Where do novice and experienced drivers direct their attention on approach to urban rail level crossings?
place - urban, mode - rail, mode - car, planning - safety/accidents, infrastructure - traffic signals
Rail level crossings, Road safety, On-road study, Instrumented vehicle, Novice drivers
Crashes at rail level crossings (RLXs) remain a persistent but ill-defined safety issue. In urban areas, RLXs are typically located in areas of high workload and visual clutter, such as busy shopping strips. Despite this, the impact of such environments on driver behaviour and compliance with RLX controls is not well understood. This study sought to examine where drivers direct their attention on approach to urban RLXs located in busy shopping strip areas, and whether this differs between novice and experienced drivers. Participants drove an instrumented vehicle around a pre-defined urban route containing several active (flashing light with boom barriers) RLXs. Drivers’ visual scanning behaviour and cognitive processes were examined on approach to RLXs. The results suggest that RLXs were not a key focus of drivers’ attention. Further, rather than actively scanning, participants were over-reliant on RLX warning signals and the behaviour of surrounding vehicles to alert them to the presence of both trains and RLXs. This study provides important insights into drivers’ visual and cognitive behaviour on approach to urban RLXs located in areas of high visual demand.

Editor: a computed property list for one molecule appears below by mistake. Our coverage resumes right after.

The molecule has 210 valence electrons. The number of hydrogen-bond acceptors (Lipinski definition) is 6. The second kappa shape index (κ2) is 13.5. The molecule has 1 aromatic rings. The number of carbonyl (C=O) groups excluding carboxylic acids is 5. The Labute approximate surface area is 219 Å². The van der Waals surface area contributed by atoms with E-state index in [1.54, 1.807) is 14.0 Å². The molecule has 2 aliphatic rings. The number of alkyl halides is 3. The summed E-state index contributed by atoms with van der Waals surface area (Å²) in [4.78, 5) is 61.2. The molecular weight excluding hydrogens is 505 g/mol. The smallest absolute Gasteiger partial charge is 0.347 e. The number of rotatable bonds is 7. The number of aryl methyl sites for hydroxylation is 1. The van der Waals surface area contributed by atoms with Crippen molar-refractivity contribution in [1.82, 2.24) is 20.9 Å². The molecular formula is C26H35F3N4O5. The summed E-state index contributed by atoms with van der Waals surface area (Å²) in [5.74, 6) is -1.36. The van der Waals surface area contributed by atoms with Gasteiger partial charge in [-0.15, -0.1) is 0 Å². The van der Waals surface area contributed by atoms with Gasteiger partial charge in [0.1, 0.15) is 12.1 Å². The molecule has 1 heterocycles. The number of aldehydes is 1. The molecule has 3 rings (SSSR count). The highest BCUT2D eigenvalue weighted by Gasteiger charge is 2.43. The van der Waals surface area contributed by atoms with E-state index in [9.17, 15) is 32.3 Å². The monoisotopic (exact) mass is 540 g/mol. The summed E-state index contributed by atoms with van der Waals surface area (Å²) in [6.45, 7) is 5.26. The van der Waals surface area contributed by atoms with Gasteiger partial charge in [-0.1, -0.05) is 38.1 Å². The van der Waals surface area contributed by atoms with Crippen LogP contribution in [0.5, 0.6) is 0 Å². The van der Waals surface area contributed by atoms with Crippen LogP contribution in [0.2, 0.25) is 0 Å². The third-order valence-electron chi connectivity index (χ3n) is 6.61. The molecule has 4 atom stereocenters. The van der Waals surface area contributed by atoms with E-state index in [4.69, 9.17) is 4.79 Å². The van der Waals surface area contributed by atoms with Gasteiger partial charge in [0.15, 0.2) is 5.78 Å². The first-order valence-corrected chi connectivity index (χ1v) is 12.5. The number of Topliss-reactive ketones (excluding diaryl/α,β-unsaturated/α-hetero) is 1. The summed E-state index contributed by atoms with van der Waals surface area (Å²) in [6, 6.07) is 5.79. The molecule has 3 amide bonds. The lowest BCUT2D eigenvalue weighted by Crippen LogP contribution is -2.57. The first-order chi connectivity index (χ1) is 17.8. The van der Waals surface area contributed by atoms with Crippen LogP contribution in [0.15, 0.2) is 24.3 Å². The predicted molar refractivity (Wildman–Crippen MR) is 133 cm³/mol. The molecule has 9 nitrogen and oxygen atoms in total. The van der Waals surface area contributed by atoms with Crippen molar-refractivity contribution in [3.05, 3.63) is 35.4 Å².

Permission to publish the abstract has been given by Elsevier, copyright remains with them.
Young, K.L., Lenné, M.G. Beanland, V., Salmon, P.M., & Stanton, N.A. (2015). Where do novice and experienced drivers direct their attention on approach to urban rail level crossings? Accident Analysis & Prevention, Vol 77, pp. 1–11.